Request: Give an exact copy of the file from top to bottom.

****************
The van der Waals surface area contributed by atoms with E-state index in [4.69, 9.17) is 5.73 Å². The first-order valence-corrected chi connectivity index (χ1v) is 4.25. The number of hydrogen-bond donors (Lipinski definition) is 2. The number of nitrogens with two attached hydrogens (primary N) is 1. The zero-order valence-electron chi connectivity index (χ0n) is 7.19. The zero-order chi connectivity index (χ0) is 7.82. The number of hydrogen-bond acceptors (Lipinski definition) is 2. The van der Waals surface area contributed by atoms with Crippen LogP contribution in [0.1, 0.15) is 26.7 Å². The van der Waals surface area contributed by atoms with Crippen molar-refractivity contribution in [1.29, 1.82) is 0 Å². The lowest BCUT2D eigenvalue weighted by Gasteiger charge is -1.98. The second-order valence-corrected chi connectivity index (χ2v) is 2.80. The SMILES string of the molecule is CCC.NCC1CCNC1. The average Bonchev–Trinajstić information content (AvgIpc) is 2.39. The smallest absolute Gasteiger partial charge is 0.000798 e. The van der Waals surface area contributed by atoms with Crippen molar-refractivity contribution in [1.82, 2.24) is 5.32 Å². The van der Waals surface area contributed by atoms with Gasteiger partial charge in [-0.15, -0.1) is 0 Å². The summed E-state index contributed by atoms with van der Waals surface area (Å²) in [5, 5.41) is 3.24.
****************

The van der Waals surface area contributed by atoms with E-state index in [4.69, 9.17) is 5.73 Å². The first-order valence-corrected chi connectivity index (χ1v) is 4.25. The number of hydrogen-bond donors (Lipinski definition) is 2. The number of nitrogens with two attached hydrogens (primary N) is 1. The zero-order valence-electron chi connectivity index (χ0n) is 7.19. The zero-order chi connectivity index (χ0) is 7.82. The number of hydrogen-bond acceptors (Lipinski definition) is 2. The van der Waals surface area contributed by atoms with Crippen LogP contribution in [0.1, 0.15) is 26.7 Å². The van der Waals surface area contributed by atoms with Crippen molar-refractivity contribution in [1.29, 1.82) is 0 Å². The lowest BCUT2D eigenvalue weighted by Gasteiger charge is -1.98. The second-order valence-corrected chi connectivity index (χ2v) is 2.80. The SMILES string of the molecule is CCC.NCC1CCNC1. The average Bonchev–Trinajstić information content (AvgIpc) is 2.39. The smallest absolute Gasteiger partial charge is 0.000798 e. The van der Waals surface area contributed by atoms with Crippen molar-refractivity contribution in [1.82, 2.24) is 5.32 Å². The van der Waals surface area contributed by atoms with Gasteiger partial charge in [-0.15, -0.1) is 0 Å². The summed E-state index contributed by atoms with van der Waals surface area (Å²) in [5, 5.41) is 3.24.